"I want to go to there." (Henry Guttmann/Getty Images)
At last count, exoplanet hunters have dead-eyed 495 distant worlds. Granted, none of them are "Earth-like," but what will we do if such a world finally pops up? Will we be able to travel there in person or send a probe? Or are our interplanetary relationships doomed to remain long distance?
The Tau Zero Foundation takes this question very seriously. The nonprofit group encompasses scientists, engineers, entrepreneurs and writers who all share a common goal: to conduct research into interstellar flight technologies.
According to Centauri Dreams writer Paul Gilster, one of the founders of Tau Zero, getting to another star isn't beyond reach. Getting there within a human lifetime? Now that's a problem.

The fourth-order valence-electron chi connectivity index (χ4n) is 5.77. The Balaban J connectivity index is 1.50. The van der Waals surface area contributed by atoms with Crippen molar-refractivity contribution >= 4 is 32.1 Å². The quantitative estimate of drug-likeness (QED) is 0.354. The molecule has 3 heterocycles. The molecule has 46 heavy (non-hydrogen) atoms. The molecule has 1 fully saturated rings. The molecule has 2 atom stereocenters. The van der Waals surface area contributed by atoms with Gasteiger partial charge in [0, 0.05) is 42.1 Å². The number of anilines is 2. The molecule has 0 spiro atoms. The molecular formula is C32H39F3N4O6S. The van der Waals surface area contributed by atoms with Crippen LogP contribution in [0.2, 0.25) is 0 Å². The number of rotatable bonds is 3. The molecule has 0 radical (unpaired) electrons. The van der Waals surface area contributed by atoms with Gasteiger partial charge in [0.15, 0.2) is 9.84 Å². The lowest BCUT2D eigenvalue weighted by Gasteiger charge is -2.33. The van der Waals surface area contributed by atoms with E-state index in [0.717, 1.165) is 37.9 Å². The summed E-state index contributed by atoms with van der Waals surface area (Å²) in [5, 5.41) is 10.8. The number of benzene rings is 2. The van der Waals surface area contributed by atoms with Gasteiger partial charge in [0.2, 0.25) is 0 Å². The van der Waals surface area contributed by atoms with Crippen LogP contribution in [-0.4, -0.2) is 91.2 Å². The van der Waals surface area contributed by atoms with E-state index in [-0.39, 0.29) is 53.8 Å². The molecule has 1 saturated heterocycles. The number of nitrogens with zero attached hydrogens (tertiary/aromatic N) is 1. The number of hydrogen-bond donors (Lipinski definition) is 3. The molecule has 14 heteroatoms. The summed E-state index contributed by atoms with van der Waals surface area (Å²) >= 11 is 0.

"Technically, if we could point one of our Voyagers at Alpha Centauri, we could get it there," Gilster says. "But it would take over 70,000 years. The problem comes with how we can shrink those travel times."
Yet the prospect of traveling to another star within a human lifetime does not violate the laws of physics. Several interstellar travel methods are mere centuries away from becoming a reality, provided it remains something that human societies want to achieve, according to Gilster.